Great Hardware Needs Great Software
We have a broad and powerful suite of software that works together to make our robots, engaging, highly customisable and intuitive to use. Developed in house, some of our software leverages, expands upon, and combines a number of open-source projects. Credits here
All of our robots, with all of their unique hardware and functionality requirements all run on one unifying software framework. Tritium. Developed in-house and refined for over 12 years. It is what drives all of our robots. And there are many things that make it special.
First and foremost, Tritium is designed to be remotely operated. It is very impractical to plug a keyboard, monitor and mouse into a 6ft humanoid robot every time a small change is needed. Even worse for a fleet of robots. So Tritium is designed to work inside a browser, from any internet connected machine with the correct log-in credentials. Making it a walk in the park to check, maintain, update, adjust the robot, from any machine you like. So changing the robot's behaviour, adding content, or starting a telepresence session (powered by TinMan), can all happen from anywhere, on the fly, even whilst the robot is running and wowing the public. This opens up many options for remote support and diagnostics from Engineered Arts HQ when required. So when facing a technical difficulty, downtime is kept to an absolute minimum.
Tritium, is designed so a robot's functionality can be built up in little software blocks, or nodes. These nodes can contain code from almost any programming language, and run locally or using a cloud based service. The code is un-modified, but stored in a wrapper that Tritium understands. Meaning that all software no matter how disparate the language, can communicate and interact with each other. Allowing you to write in code you understand, or plug-in software from a specific supplier, without fear of compatibility issues.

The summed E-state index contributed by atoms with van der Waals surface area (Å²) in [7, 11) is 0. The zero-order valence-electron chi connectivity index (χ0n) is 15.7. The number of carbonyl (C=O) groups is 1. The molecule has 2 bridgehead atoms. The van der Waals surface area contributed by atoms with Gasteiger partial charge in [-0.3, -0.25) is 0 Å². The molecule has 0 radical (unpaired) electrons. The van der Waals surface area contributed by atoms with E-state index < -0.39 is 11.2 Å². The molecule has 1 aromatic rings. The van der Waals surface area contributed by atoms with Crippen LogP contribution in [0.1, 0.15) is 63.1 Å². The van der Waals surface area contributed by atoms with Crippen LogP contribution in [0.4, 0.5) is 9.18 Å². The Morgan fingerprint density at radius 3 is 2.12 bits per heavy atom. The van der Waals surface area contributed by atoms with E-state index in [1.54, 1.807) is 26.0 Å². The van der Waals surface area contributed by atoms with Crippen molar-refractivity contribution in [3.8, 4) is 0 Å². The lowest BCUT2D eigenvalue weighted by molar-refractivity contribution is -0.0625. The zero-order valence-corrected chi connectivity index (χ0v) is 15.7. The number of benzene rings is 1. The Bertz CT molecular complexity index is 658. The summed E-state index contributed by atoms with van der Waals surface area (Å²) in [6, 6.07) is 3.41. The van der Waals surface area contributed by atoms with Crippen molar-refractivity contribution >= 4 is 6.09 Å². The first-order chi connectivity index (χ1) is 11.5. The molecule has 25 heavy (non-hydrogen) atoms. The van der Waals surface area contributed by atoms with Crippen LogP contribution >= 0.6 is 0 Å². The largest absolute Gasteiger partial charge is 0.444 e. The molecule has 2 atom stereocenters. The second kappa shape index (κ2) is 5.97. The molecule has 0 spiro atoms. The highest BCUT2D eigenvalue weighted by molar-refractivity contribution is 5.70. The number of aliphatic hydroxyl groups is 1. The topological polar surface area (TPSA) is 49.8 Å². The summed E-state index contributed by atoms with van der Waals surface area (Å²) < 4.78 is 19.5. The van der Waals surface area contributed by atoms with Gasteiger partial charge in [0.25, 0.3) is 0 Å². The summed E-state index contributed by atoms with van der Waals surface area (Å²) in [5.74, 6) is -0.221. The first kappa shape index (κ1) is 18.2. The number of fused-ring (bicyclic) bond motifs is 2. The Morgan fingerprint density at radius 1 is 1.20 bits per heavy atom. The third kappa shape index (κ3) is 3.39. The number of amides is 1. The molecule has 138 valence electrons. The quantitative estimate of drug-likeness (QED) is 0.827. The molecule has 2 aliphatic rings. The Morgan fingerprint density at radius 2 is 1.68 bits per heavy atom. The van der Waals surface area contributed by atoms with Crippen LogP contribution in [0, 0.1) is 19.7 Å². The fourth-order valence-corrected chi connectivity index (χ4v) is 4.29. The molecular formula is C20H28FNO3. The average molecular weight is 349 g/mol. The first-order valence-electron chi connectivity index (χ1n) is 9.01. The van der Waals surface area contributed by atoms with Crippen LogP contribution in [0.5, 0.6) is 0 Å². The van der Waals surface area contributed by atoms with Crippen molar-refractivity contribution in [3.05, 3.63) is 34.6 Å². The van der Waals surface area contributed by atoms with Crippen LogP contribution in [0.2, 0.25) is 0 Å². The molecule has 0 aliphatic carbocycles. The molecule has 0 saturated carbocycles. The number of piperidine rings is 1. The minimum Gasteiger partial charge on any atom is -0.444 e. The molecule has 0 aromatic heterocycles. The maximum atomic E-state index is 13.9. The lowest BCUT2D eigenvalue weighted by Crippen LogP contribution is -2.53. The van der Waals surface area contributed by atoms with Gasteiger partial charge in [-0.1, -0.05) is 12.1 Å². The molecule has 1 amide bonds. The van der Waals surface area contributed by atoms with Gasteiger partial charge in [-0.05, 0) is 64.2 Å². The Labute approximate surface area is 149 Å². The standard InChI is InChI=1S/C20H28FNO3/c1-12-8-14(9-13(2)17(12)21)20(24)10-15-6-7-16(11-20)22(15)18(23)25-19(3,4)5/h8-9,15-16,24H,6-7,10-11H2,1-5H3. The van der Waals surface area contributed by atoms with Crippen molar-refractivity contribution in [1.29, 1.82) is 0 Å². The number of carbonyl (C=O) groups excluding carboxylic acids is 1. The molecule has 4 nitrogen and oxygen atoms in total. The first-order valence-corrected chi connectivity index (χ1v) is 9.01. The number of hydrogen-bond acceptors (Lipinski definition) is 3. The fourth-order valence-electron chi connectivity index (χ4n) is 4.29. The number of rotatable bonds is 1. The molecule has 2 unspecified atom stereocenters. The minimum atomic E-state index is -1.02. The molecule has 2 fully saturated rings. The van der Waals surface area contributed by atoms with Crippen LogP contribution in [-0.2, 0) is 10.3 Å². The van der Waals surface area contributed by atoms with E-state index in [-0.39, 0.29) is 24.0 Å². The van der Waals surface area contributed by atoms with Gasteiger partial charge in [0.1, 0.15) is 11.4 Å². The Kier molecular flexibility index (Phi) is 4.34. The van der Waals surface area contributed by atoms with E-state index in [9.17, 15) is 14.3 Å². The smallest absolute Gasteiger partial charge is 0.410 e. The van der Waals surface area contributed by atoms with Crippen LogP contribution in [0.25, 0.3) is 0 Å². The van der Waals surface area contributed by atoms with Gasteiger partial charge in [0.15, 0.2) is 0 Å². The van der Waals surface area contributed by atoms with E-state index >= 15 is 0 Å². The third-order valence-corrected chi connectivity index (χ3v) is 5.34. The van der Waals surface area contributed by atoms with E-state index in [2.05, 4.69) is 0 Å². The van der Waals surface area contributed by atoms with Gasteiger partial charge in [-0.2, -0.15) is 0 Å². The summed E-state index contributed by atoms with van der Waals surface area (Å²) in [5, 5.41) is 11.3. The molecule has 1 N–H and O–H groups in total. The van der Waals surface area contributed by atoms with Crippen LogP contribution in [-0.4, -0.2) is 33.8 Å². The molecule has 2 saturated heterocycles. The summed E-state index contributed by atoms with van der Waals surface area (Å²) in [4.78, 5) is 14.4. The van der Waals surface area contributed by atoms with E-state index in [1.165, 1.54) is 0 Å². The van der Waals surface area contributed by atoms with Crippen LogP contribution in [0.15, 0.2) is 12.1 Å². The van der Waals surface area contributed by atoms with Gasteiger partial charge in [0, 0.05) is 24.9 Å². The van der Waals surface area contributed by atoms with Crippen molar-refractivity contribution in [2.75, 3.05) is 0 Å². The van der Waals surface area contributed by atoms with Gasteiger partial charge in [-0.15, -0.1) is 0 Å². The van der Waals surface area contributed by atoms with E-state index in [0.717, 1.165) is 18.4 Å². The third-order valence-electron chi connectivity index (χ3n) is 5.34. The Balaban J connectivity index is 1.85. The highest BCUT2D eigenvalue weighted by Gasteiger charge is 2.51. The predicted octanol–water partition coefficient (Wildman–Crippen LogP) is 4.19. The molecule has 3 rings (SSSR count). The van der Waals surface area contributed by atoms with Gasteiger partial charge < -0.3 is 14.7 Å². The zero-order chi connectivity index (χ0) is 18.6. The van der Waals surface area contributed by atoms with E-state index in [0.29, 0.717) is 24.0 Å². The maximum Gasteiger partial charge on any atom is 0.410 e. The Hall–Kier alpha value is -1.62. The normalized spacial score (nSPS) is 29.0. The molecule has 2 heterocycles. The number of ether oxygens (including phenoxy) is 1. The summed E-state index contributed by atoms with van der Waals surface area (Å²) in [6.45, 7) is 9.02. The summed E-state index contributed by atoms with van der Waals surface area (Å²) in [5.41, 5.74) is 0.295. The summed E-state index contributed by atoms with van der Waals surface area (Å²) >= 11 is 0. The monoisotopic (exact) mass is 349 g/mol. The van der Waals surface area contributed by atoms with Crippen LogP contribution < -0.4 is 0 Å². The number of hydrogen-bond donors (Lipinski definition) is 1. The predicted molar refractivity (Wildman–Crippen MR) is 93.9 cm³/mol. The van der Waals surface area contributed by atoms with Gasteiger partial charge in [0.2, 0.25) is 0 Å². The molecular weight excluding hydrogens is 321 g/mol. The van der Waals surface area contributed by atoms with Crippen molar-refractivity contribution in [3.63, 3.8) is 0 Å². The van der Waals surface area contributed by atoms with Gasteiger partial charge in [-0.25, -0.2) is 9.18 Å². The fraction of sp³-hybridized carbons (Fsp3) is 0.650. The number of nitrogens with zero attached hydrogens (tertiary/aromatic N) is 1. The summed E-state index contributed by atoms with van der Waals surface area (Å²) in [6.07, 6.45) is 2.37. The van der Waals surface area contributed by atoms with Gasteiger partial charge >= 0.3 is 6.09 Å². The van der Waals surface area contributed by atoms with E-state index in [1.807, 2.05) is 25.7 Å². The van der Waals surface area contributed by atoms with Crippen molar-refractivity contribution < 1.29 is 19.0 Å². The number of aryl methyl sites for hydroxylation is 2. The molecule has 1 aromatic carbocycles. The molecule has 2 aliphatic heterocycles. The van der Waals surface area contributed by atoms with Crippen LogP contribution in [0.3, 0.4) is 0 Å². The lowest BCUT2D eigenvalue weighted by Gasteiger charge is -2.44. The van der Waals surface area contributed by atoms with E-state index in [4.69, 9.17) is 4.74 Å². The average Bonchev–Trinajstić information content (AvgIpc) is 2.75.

No matter how apparently simple, all robots are complicated. For one to work well and make good decisions, robots need to have access to all available data from sensors, encoders, motors, network traffic, code, video streams, microphone inputs, physical conditions. The robot needs to be able to communicate with all of these things too. They all require differing amounts of time to receive, send and respond to data. In an environment where waiting for data can mean the difference between shaking somebody's hand or slapping them in the face, there needs to be a system in place that can accommodate for these variations. Tritium uses a smart buffering system, allowing our robots to make timely decisions quickly and safely.
Tritium is flexible and can be used to operate almost any hardware component, which is why it is used on RoboThespian, SociBot, Mesmer, custom commissions, and even robotic theatres, with DMX lighting and projectors. Tritium is built with hardware flexibility in mind, so it could be run on almost any hardware platform.